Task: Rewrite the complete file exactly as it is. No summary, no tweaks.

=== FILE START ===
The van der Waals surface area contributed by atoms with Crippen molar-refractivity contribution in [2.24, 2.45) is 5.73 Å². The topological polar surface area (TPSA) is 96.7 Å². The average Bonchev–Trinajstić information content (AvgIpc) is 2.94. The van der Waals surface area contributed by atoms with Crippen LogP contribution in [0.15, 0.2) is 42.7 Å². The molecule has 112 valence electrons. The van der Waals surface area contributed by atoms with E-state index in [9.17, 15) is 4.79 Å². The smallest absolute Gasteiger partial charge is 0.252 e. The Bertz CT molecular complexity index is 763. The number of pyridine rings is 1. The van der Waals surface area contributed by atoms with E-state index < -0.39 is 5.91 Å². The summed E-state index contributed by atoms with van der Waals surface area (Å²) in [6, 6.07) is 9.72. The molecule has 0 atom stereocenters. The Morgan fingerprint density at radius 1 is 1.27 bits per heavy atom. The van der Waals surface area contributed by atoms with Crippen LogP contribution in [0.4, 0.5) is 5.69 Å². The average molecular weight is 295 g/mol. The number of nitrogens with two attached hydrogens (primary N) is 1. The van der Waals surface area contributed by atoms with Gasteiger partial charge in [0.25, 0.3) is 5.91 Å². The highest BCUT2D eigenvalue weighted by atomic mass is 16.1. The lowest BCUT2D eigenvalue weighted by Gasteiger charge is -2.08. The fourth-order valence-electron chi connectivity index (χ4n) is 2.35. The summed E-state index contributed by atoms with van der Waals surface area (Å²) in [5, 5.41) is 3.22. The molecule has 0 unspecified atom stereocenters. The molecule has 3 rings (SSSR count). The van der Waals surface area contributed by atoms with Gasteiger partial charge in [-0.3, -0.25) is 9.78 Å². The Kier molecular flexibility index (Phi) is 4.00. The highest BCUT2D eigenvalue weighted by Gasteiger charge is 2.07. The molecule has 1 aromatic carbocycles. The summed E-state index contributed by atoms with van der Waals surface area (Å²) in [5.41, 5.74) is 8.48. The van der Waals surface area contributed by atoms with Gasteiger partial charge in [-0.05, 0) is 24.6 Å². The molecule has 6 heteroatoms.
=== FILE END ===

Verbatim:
The van der Waals surface area contributed by atoms with Crippen molar-refractivity contribution in [2.24, 2.45) is 5.73 Å². The topological polar surface area (TPSA) is 96.7 Å². The average Bonchev–Trinajstić information content (AvgIpc) is 2.94. The van der Waals surface area contributed by atoms with Crippen LogP contribution in [0.15, 0.2) is 42.7 Å². The molecule has 112 valence electrons. The van der Waals surface area contributed by atoms with E-state index in [9.17, 15) is 4.79 Å². The smallest absolute Gasteiger partial charge is 0.252 e. The Bertz CT molecular complexity index is 763. The number of pyridine rings is 1. The van der Waals surface area contributed by atoms with E-state index < -0.39 is 5.91 Å². The summed E-state index contributed by atoms with van der Waals surface area (Å²) in [6, 6.07) is 9.72. The molecule has 0 atom stereocenters. The Morgan fingerprint density at radius 1 is 1.27 bits per heavy atom. The van der Waals surface area contributed by atoms with Crippen LogP contribution in [0.4, 0.5) is 5.69 Å². The average molecular weight is 295 g/mol. The number of nitrogens with two attached hydrogens (primary N) is 1. The van der Waals surface area contributed by atoms with Gasteiger partial charge in [0.25, 0.3) is 5.91 Å². The highest BCUT2D eigenvalue weighted by atomic mass is 16.1. The lowest BCUT2D eigenvalue weighted by Gasteiger charge is -2.08. The fourth-order valence-electron chi connectivity index (χ4n) is 2.35. The summed E-state index contributed by atoms with van der Waals surface area (Å²) in [5, 5.41) is 3.22. The molecule has 0 unspecified atom stereocenters. The molecule has 3 rings (SSSR count). The van der Waals surface area contributed by atoms with Gasteiger partial charge in [-0.3, -0.25) is 9.78 Å². The Kier molecular flexibility index (Phi) is 4.00. The highest BCUT2D eigenvalue weighted by Gasteiger charge is 2.07. The molecule has 1 aromatic carbocycles. The summed E-state index contributed by atoms with van der Waals surface area (Å²) in [5.41, 5.74) is 8.48. The van der Waals surface area contributed by atoms with Gasteiger partial charge in [-0.05, 0) is 24.6 Å². The molecule has 6 heteroatoms.